The Ancient Library

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On this page: Cotys – Crater – Crates



saucer. This of course greatly increased the difficulty of the game.

There was another form of the game in which the point was to make the wine hit the saucer while swimming in a large vessel of water, and sink it. The game was played in a round chamber made for the purpose. The form of the room was circular, to give every player an equal chance of hitting the mark, which was placed in the centre. The victor generally received a prize agreed upon beforehand. The players also used the game to discover

Cdtjfs (Gr. KStyttO). A Thracian goddess, originally, it would seem, connected with Bhea Cybele. Her worship was diffused over Greece and Italy, and was especially popular in Athens and Corinth. The licen­tious orgies associated with it, called Cotyttta, gave it a bad name.

Crater. See vessels.

Crates (KrSUs). (1) A Greek comedian, who lived at Athens about 470 b.c. He was regarded as the founder of the Attic Comedy in the proper sense of the term, as his pieces were not, like those of his pre-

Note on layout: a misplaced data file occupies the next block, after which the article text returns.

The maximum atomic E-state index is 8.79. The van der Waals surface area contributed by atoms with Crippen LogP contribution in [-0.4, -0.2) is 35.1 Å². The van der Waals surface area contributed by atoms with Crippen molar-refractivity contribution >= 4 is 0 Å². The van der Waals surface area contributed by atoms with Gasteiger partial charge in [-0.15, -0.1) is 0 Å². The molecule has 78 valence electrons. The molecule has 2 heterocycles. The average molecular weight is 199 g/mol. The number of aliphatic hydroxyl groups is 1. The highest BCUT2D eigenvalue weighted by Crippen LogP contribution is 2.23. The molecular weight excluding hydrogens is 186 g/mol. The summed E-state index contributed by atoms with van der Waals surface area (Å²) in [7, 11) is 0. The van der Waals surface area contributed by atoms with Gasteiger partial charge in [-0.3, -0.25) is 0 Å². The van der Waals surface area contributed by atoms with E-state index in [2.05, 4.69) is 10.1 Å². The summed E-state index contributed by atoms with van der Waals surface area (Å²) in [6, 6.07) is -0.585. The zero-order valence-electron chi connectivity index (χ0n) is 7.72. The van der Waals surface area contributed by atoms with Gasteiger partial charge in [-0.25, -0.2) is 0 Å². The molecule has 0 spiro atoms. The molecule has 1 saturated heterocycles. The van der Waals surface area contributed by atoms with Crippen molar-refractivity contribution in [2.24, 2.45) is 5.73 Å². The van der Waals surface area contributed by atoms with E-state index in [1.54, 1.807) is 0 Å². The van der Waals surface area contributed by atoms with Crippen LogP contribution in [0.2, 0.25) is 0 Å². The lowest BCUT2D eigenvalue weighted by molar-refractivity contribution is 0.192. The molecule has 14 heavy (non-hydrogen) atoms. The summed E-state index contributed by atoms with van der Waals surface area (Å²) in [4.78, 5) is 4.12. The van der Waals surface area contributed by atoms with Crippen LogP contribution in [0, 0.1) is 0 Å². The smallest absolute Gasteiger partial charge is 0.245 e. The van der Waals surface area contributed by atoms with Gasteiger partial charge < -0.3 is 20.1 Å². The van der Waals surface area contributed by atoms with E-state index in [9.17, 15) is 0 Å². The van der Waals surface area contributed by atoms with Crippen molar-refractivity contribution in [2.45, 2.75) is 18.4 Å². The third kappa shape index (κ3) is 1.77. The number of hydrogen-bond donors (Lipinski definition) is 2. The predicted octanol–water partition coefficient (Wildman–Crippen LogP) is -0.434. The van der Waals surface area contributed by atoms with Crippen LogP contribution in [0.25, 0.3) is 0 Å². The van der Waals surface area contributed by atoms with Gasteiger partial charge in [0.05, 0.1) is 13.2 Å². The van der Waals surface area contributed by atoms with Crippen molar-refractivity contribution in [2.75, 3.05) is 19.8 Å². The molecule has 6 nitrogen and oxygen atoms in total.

* COTTABUS. (Vase from Corneto; XnnoK d Iu«t. 1870 tar. M.)

their chances of success in love. They uttered the name of their beloved while throwing the wine. A successful throw gave a good omen, an unsuccessful one a bad omen. A good player leaned upon his left elbow, remained quite quiet, and only used his right hand to throw with. The game came originally from Sicily, but became popular through the whole of Greece, and specially at Athens, where to play well was a mark of good breeding. It did not go out of fashion till the 4th century after Christ. [The cut represents one of the several methods of playing the game.]

decessors, mere lampoons on individuals, but presented subjects of a more general character. Only a few fragments of his plays have come down to us.

(2) Crates of MallOs in Cilicia. A Greek scholar, and adherent of the Stoic philo­sophy. He founded a school of interpreta­tion at PergamSn. His principles were in direct opposition to those of Aristarchus ; not only did he take an essentially different view of the Homeric text, but he favoured the allegorical method of exposition, to which the Stoics were so partial, and which was so disliked by the school of Aristarchus.

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